In his debut exhibition at Robert Mann Gallery, Jörn Vanhöfen presents large format color photographs from his recent body of work, Aftermath. Although his subject is perhaps best characterized as human interventions in the landscape and the structures of civilization, Vanhöfen's images evince a psychological range extending beyond more familiar conceptions of post-New Topographics landscape photography. Not mere documents, these grand tableaus function as visual metaphors: allegories of architecture and the complex dynamic between nature and culture. Searching pictures, they suggest that amidst the decay and abandonment that all is not disconsolate and beyond redemption. Indeed, wit and awe appear in equal measure with outrage and condemnation. In one image from the series, a disconsolate apartment building, initially appearing passed over by the intractable advances of modernity, seems uninhabitable, until one notices the plume of smoke rising from the chimney — the sign of presence and beacon of persistence.
From sublime vertiginous vistas to restrained views on structures of refuse and ruin, Vanhöfen charts the effects of social drives that have globally propelled development and the pursuit of wealth. A peripatetic artist, Vanhöfen travels the world over, arriving at pictures that convey the tumult of the 21st century. Whether the harried trading floor of a Chicago commodities exchange or the humble structures of another era sequestered in the lee of freeway overpasses, Aftermath is sensitively attuned to the complex network of market and social forces. Mining the aesthetic and philosophical legacies of Romanticism, the artist deftly plays on established conventions while updating them to the concerns of the global present.
Formally complex, the photographs are remarkable for the restraint as much as the drama in the treatment of their subjects, a characteristic that carries over to the artist's delicate appreciation for the subtleties of chemical (as opposed to digital) printing. Stunning in their visual appeal and the artfulness of the photographer's craft, the images that comprise Aftermath depict a world unsettled, but not decimated.
Hatje Cantz published a catalogue of works in the series Aftermath in 2011.
Jörn Vanhöfen was born in Dinslaken, Germany in 1961. After initial studies in photography at the Folkwangschule Essen, he received his master's degree at the Hochscule für Grafik und Buchkunst in Leipzig. He has participated in exhibitions all over the world, including in Berlin, London, Tokyo, Amsterdam, Mexico City, and Havana. In addition to his own photographic output, Vanhöfen is an accomplished curator, critic, and educator. Vanhöfen lives in Berlin and Cape Town.
The nine dramatic and unsettling photographs here portrayed large crumbling spaces that could be considered ironic landscapes. Mountains, beaches, a prison — all scarred by decay and the speed of modern life. A stone balcony frames what at first looks like a romantic mountain view, but, on closer view, reveals heavy machinery removing Carrara marble from the mountain. Elsewhere, a graveyard of burned trucks and tires glows in a misty pink light; in South Africa, dead tree trunks dot a sandy beach and stretch into the water, suggesting a long-ago disaster. Part of a larger series, these images all seemed to stand in for vaster, unnamed tragedies.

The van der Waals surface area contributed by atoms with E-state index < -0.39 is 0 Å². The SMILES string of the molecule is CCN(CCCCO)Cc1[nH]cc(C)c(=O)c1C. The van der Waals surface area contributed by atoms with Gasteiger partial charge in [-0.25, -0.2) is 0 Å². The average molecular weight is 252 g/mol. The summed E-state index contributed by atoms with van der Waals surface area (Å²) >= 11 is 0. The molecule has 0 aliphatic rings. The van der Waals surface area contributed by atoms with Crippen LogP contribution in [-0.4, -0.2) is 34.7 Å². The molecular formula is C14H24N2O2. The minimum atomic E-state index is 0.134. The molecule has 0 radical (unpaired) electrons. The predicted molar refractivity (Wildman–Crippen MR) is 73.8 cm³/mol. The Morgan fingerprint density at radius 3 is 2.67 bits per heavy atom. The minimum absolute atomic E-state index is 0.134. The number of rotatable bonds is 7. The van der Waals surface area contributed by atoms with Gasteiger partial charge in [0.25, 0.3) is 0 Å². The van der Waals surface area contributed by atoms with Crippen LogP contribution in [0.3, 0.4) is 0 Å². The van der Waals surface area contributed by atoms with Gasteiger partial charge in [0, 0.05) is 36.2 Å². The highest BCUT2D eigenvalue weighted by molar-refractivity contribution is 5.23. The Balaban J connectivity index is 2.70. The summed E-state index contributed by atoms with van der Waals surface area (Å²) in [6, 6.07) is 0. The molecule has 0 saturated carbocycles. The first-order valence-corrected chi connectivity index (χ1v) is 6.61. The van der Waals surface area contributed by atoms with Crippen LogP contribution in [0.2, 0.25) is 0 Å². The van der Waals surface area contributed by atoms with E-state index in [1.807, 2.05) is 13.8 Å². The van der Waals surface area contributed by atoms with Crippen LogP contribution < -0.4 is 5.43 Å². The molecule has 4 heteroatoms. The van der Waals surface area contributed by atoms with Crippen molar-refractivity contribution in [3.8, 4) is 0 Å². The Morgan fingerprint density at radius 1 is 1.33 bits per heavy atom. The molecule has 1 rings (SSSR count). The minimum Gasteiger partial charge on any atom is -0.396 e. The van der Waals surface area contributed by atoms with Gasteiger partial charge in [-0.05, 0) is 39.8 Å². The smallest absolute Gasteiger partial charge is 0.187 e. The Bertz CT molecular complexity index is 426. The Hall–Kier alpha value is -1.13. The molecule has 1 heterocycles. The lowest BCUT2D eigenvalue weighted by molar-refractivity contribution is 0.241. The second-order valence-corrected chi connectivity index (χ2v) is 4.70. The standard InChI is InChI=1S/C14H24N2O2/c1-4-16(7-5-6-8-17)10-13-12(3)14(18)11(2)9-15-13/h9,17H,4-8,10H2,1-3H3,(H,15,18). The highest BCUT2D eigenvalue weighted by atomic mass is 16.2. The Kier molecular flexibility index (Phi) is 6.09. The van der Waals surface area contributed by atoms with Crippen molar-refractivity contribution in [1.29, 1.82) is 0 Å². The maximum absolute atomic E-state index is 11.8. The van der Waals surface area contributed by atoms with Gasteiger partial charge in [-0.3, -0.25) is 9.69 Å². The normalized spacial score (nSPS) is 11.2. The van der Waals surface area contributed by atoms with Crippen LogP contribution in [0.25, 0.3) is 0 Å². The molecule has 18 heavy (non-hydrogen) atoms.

Several photos featured the curving arcs of cement expressways shooting through the frame. Zurich #367 (2011) shows a pink house tucked neatly beneath an overpass, a wisp of smoke coming from the chimney as in a scene from a fairy tale. Another building is hunched under a freeway in Duisburg #111 (2009). In Gotthard #2754 (2010), a loop of road seems to float above the green valleys and foothills of the distant Alps. At odds with their surroundings, these roads suggest contrasting ways of life.
The scale and subject of Vanhöfen's works readily call to mind Andreas Gursky's images of industry and commerce, but the comparison between the German photographers only goes so far. Gursky digitally removes what he deems unessential. By contrast, Vanhöfen includes it all. His photo of the Chicago Stock Exchange shows a whole universe — there are traders in a tight mass of action near the center of the photo, while below them, others nap at their desks amid a sea of papers and the occasional Cubs banner. Prices for lean hogs and live cattle scroll above them. Vanhöfen lets the messy world speak for itself.
The New Yorker
April 30, 2012
The big color prints in the German photographer's American début include landscapes and interior views that look a lot like Andreas Gursky's, but at a far less inflated scale. Both artists are fond of the broad, sweeping vista, but they undercut grandeur with ruin, overdevelopment, or everyday reality, particularly in Vanhöfen's picture of an empty elevated highway slicing through a postcard-perfect green valley. Vanhöfen is equally good with cramped spaces, notably in his images of old brick structures huddled under expressway overpasses. His best picture, though, is a theatrically hellish scene of destruction: the aftermath of a fire and the subsequent frost in an automobile junk yard. Through May 5.
Photo District News
April 23, 2012
Photo of the Day Blog
In his latest exhibit "Aftermath," German fine-art photographer Jörn Vanhöfen explores the physical, cultural and social forces at work around the world, and how they often collide with the natural world. The large-format color photos, now on display at the Robert Mann Gallery in New York City through May 5, are stunning in scale and detail. But they also evoke beauty, wit, drama and outrage in equal parts.